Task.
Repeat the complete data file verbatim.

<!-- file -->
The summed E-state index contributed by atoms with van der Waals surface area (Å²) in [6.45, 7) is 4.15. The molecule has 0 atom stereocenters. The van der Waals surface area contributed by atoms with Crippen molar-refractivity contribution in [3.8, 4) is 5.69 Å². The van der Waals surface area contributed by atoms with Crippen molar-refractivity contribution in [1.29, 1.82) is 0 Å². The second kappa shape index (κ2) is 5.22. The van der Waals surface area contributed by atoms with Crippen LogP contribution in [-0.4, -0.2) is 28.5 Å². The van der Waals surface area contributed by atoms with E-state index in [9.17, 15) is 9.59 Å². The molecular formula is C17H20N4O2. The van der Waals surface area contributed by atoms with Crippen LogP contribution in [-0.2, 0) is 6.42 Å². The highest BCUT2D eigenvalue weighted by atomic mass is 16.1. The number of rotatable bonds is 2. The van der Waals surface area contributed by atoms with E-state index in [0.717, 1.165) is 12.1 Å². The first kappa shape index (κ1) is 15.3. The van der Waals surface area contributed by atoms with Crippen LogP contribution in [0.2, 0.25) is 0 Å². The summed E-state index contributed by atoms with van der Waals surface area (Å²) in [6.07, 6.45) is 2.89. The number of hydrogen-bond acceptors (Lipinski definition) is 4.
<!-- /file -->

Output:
The summed E-state index contributed by atoms with van der Waals surface area (Å²) in [6.45, 7) is 4.15. The molecule has 0 atom stereocenters. The van der Waals surface area contributed by atoms with Crippen molar-refractivity contribution in [3.8, 4) is 5.69 Å². The van der Waals surface area contributed by atoms with Crippen molar-refractivity contribution in [1.29, 1.82) is 0 Å². The second kappa shape index (κ2) is 5.22. The van der Waals surface area contributed by atoms with Crippen LogP contribution in [-0.4, -0.2) is 28.5 Å². The van der Waals surface area contributed by atoms with E-state index in [9.17, 15) is 9.59 Å². The molecular formula is C17H20N4O2. The van der Waals surface area contributed by atoms with Crippen LogP contribution in [-0.2, 0) is 6.42 Å². The highest BCUT2D eigenvalue weighted by atomic mass is 16.1. The number of rotatable bonds is 2. The van der Waals surface area contributed by atoms with E-state index in [0.717, 1.165) is 12.1 Å². The first kappa shape index (κ1) is 15.3. The van der Waals surface area contributed by atoms with Crippen LogP contribution in [0.2, 0.25) is 0 Å². The summed E-state index contributed by atoms with van der Waals surface area (Å²) in [6.07, 6.45) is 2.89. The number of hydrogen-bond acceptors (Lipinski definition) is 4.